Next, this matter of the Corinthians’ gift to the poor is directly linked to problems Paul had been addressing at Corinth.   In many ways, it was an important step forward in dealing with many of the wrongs that Paul had pointed out were occurring inside the Corinthian congregation.     There were small, competitive cliques and factions in the church.   Together they could unite in the godly purpose of giving offerings to server the larger body of Christ.   Some members were taking others in the church to secular courts.    (It was probably due to greed.)   So, through this offering the Corinthians could practice sacrificial giving and begin to experience the joy of generosity. Then there were those who were selfishly indulging themselves at the Lord’s Supper, leaving nothing to eat for their fellow Christians.   Participating in this offering was a wonderful way for them to show genuine concern for their struggling, starving brothers and sisters in Judea.  

Third, fulfilling their promise to give to the poor in Jerusalem would pave the way for a happy reunion with Paul and his associates.   Paul had planned on visiting the Corinthians sooner than he ended up visiting them.   In chapters 1 and 2 of this epistle, Paul explained the reasons for his delay in coming to Corinth.   The sins which they  had committed forced Paul to write his painful first letter, which then became an impediment between Paul and the Corinthians.   But now that these saints have responded positively and penitently both to Paul’s letter and to the visit Titus had made, Paul was eager to see them again.   However, there was a potential problem that had to be addressed.    A year earlier the Corinthians had promised to give a generous gift for the poor in Jerusalem.   But Paul had learned that their efforts toward that goal had stopped, or at least had been greatly curtailed.  It would have been very embarrassing both for Paul and for them if the offering collected had been a very small one.  So, here in these chapters Paul gives them a reminder of their promise, so that they could collectively resuscitate that effort and fulfill their promise to the church in Jerusalem and to the Lord.

Finally, their participation in this offering would be an opportunity for the Corinthians to demonstrate their overall repentance and re-commitment to serving God and others.   Repentance, after all, is evidenced by the “fruits of repentance” (see Matthew 3:8).   

Keeping Our Commitments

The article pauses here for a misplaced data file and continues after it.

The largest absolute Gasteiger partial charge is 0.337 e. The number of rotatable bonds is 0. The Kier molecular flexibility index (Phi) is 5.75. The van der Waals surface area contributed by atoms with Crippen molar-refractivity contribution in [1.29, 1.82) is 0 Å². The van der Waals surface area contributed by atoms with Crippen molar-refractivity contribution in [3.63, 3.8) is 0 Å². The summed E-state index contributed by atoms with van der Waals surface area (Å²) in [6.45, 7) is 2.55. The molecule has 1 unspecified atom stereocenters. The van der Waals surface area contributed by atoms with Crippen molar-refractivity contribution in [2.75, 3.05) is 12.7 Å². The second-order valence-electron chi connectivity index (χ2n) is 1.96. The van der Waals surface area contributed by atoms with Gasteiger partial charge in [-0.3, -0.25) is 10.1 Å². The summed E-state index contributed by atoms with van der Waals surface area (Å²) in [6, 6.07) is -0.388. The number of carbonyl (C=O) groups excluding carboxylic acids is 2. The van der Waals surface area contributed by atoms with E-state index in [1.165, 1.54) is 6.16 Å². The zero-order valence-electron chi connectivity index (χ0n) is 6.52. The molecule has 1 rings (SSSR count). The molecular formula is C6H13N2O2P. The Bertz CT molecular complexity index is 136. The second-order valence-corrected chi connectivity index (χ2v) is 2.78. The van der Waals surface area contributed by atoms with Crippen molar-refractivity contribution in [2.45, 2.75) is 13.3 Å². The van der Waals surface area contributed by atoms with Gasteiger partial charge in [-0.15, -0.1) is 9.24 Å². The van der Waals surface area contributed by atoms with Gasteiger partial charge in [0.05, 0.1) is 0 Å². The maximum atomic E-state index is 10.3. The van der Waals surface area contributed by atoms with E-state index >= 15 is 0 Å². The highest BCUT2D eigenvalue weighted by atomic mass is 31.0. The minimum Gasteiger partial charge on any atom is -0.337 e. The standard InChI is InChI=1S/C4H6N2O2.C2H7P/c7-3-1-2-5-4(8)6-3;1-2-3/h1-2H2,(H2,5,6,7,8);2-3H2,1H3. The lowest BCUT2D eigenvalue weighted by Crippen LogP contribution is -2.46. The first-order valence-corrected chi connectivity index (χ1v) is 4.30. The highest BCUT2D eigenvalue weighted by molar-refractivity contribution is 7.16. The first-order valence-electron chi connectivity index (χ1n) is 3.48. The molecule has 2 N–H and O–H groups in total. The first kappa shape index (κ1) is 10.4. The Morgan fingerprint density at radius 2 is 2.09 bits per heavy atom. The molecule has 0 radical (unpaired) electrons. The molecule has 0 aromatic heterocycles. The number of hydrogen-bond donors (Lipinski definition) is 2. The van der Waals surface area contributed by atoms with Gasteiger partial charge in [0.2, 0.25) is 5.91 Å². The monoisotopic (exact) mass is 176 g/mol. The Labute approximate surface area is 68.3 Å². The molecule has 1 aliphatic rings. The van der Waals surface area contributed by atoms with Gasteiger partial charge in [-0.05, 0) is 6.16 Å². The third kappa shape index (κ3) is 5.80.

2 Corinthians 8:16-9:15

When bringing your offerings to the Lord, have you ever thought much about the offering made by Ananias and Sapphira, the couple whose death is recorded for us in Acts 5?   Following Pentecost, the growth of the Christian church in Jerusalem was explosive.   As the church grew, a variety of individuals joined the congregation, including  some with significant material needs.   Motivated by Christ’s generous love, the early Church in Jerusalem responded to the needs of the poor among them.  Materially blessed members like Barnabas even sold property, giving the proceeds to the apostles so that they could minister to the needs of the congregation’s poorer members.   As you might recall, Ananias and Sapphira had a piece of property that they decided to sell.   They decided to give  a portion of the proceeds to the church.  The problem with their offering was not that they kept back part of the proceeds of this sale for themselves, but that they lied about the amount they gave to the apostles.   No doubt they were motivated by sinful pride (and competitiveness).  And so both of them agreed that they would tell others that they had given to the church the entire amount they had received from their property’s sale.   The result?   Both of them were struck down dead.   What a lesson their sudden deaths were for the early church – and for Christians today, as well.   As it did for the church in Jerusalem, the story of Ananias and Sapphira should make quite a strong impression on me and you.   Their sin was not the size of their offering, or that they didn’t give the entire proceeds from the sale of their land to the church.   Their sin, simply, was that they brazenly lied about it – to their fellow Christians, and to the Lord!